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Tried Scheme at one point, just built up half of a "math" and "string" library before getting bored...

Similar experience with Java, but stopped early because I was appalled at the lack of operator overloading.

When you try out a new language, is there a program/game/function/exercise/problem that you use to get into the hot meaty center and really EXPERIENCE the language? I've been wanted to try Python, Ruby, some lisps, etc but can't seem to find any meaningful work to do with them, or any reason to use them for anything over languages I already know.

Sorry this is a discussion, but you are EXACTLY the people I want to get input from on this

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closed as not constructive by Bo Persson, Mark, Bohemian, KatieK, Seki Jan 17 '13 at 1:11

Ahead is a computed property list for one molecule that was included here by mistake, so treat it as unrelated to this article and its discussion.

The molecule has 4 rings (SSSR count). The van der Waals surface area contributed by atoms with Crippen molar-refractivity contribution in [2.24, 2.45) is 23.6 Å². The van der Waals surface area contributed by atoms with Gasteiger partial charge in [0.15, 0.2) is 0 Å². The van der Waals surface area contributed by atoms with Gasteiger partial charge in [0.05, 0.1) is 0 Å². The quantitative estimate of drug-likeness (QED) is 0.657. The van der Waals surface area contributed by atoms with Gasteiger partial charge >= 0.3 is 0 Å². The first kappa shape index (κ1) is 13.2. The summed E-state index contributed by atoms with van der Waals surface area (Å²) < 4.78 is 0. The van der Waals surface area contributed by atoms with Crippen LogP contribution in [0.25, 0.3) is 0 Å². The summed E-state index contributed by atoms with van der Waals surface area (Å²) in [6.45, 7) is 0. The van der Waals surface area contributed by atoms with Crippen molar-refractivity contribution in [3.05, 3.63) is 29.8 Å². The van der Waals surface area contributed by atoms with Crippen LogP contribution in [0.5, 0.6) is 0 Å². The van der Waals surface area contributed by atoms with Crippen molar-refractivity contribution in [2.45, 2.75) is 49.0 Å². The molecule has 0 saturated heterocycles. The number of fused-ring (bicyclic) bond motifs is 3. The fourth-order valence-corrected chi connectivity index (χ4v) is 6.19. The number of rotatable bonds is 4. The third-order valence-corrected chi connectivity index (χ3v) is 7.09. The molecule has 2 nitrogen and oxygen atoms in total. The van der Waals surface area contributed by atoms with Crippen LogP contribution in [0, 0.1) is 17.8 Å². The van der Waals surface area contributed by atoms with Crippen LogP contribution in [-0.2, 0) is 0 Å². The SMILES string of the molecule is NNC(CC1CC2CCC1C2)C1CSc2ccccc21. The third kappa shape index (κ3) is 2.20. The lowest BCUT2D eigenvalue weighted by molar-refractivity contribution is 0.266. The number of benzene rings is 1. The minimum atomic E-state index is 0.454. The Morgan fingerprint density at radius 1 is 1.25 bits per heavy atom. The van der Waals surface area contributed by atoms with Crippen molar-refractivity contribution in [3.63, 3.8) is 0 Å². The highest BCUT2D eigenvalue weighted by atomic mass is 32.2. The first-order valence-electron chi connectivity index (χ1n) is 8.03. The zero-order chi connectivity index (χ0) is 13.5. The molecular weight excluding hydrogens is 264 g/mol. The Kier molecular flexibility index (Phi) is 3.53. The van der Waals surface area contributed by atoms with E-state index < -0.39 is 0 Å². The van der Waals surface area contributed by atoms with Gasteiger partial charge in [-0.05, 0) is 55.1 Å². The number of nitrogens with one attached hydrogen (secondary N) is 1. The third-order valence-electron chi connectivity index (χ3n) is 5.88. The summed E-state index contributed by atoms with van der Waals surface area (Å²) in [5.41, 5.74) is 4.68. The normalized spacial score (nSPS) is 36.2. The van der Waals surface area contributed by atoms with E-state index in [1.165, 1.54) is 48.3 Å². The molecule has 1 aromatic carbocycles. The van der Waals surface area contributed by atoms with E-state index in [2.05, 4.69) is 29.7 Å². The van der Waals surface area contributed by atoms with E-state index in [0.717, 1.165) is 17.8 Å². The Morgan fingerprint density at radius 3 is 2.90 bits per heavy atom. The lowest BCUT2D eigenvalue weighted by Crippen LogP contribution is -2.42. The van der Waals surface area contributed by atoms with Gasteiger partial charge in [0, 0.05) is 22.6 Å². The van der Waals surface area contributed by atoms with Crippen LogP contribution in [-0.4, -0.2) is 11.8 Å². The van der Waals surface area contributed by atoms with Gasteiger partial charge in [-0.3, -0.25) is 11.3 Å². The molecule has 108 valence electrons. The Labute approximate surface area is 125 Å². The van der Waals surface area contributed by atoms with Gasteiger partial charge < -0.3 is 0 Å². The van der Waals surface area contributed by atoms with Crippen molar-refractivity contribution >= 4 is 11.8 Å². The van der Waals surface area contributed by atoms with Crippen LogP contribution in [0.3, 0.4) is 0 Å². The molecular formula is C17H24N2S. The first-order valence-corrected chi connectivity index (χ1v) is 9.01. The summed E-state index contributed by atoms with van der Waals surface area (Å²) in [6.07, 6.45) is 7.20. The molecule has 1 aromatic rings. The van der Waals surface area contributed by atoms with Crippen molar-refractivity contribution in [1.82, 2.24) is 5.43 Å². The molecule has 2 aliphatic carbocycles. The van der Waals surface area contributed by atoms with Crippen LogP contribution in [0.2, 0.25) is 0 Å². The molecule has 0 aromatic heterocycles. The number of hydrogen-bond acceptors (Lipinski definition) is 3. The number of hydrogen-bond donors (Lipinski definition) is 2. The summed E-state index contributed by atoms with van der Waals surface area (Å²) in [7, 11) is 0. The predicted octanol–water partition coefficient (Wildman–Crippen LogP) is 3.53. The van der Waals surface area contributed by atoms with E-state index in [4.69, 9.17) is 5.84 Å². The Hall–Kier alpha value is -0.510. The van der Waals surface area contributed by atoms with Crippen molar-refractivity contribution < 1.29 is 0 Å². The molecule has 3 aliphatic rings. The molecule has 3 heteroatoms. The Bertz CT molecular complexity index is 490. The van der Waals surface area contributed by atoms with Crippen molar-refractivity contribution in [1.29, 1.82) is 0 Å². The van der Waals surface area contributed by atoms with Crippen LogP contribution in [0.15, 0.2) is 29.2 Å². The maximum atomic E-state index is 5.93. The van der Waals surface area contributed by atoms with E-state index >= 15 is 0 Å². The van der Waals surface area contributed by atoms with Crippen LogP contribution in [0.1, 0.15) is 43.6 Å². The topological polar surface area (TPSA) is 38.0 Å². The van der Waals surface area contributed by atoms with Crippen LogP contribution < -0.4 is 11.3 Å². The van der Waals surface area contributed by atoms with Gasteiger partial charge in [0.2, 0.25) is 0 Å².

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4 Answers 4

As a compiler nut -- I like to write some lexing and parsing code to get a feel for the guts of a language, but that's just me. If you browse over to codekata.pragprog.com/ there's a load of little coding exercises that might be useful to you.

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Try Project Euler, loads of interesting maths puzzles that get gradually harder and harder.

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This question might be a good start for you.

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You could try using your new language to solve a puzzle like this one or any of the others on that site.

The good thing about the puzzle is it's more complicated to solve than say coding and abc CRUD app, and there is a ranked scoreboard, with progressing on the scoreboard being your motivation to code / recode your solution.

I did a solution in Python, but code is lost on an old machine, never got the chance to refine it past a working brute force solution (brute force not quick enough to get you in the top 10 hackers btw)

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